Get busy living

  • AndyLouis's picture

    from a friend

    Quote:

    Anyways, greedy ppl suck. But the point is not to feel compassion, it is to do something about the way you feel, however small that something is.

    The illusion that we are rational beings and not just chemical reactions in our brains is what makes humans more evolved than other animals. Let's not act as if the stronger were the only ones who are allowed to survive.

    And emotions are great, makes the whole living experience a lot richer than just being driven by instinct. Conflict and passion is what human life is all about. Allowing emotions to determine a part of your behaviour gives a great sense of freedom too, as irrational as they might be, because you might want to ignore them but they are there still. Cancelling emotions out only gives you a sad lonely life, no matter how many people around you.

    And I still disagree with the statement that everyone should help themselves, because there's a social context that cannot be neglected. If people all had the same opportunities from the minute they are born, it would be different.

  • BTbanker's picture

    Well, let's just make it clear that I would never participate in insider trading. I was merely trying to say that a socioeconomic hierarchy is necessary for people to work hard and get ahead, not necessarily by breaking the law.

  • In reply to BTbanker
    UFOinsider's picture

    Connor wrote:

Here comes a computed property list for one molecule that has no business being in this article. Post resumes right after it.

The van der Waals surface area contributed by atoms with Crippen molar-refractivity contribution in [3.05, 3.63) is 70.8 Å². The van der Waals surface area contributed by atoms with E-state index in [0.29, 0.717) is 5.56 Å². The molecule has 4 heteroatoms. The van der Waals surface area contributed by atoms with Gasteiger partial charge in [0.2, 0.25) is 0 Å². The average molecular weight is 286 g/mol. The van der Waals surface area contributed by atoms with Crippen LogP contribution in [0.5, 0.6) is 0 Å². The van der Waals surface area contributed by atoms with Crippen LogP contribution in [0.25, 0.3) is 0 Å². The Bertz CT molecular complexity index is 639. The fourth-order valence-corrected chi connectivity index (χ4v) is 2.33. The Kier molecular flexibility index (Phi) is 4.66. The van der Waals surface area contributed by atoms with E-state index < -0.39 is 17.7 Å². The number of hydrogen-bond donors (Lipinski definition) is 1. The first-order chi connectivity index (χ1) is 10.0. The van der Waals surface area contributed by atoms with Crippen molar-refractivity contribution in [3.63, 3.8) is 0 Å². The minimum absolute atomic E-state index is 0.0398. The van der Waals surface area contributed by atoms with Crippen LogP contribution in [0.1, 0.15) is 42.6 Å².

I was merely trying to say that a socioeconomic hierarchy is necessary

    A division of labor is, but the original theoreticians of capitalism...all of them...didn't address the issue of heirarchy, it's not even implied. The subject of heirarchy is more thoroughly examined by left leaning thinkers, even if the implementation was never anything more than a glorified dictatorship. Their concept of who had power was simply the capitalists and then the employees, the reporting structure of every industry is widely variable.

    Get busy living

  • Human's picture

    Thought this would be relevant:
    http://healthland.time.com/2012/04/27/humility-a-q...

    "Humility doesn’t top the list of popular virtues these days, but if you’re ever in need of help, a humble friend is more likely to be there for you than a prideful one, new research suggests.

    Humbleness has also been linked with generosity. Studies find that the trait predicts charitable giving and generous behavior toward others in monetary games played in the lab. “Compassion is hard if you don’t have humility,” says psychologist Jordan LaBouff of the University of Maine.

    What’s more, humble people tend to make better employees and bosses. But because the typical American workplace tends to reward self-promotion over humility, such modest types may have a tough time making it to the top.

    Evolutionary theory suggests that humble people will be more helpful to the group because a trait that involves subsuming one’s own needs to those of others is only likely to be preserved in a species in which cooperation is necessary for survival. Humans, who are generally incapable of thriving or raising vulnerable children in the wild without help from others, are probably one such species."

    "I am the hero of the story. I don't need to be saved."

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  • wolverine19x89's picture

    If your dreams don't scare you, then they are not big enough.

    "There are two types of people in this world: People who say they pee in the shower, and dirty fucking liars."-Louis C.K.

  • In reply to wolverine19x89
    Human's picture

    "I am the hero of the story. I don't need to be saved."

  • In reply to MailmanBitesDog
    wolverine19x89's picture

    If your dreams don't scare you, then they are not big enough.

    "There are two types of people in this world: People who say they pee in the shower, and dirty fucking liars."-Louis C.K.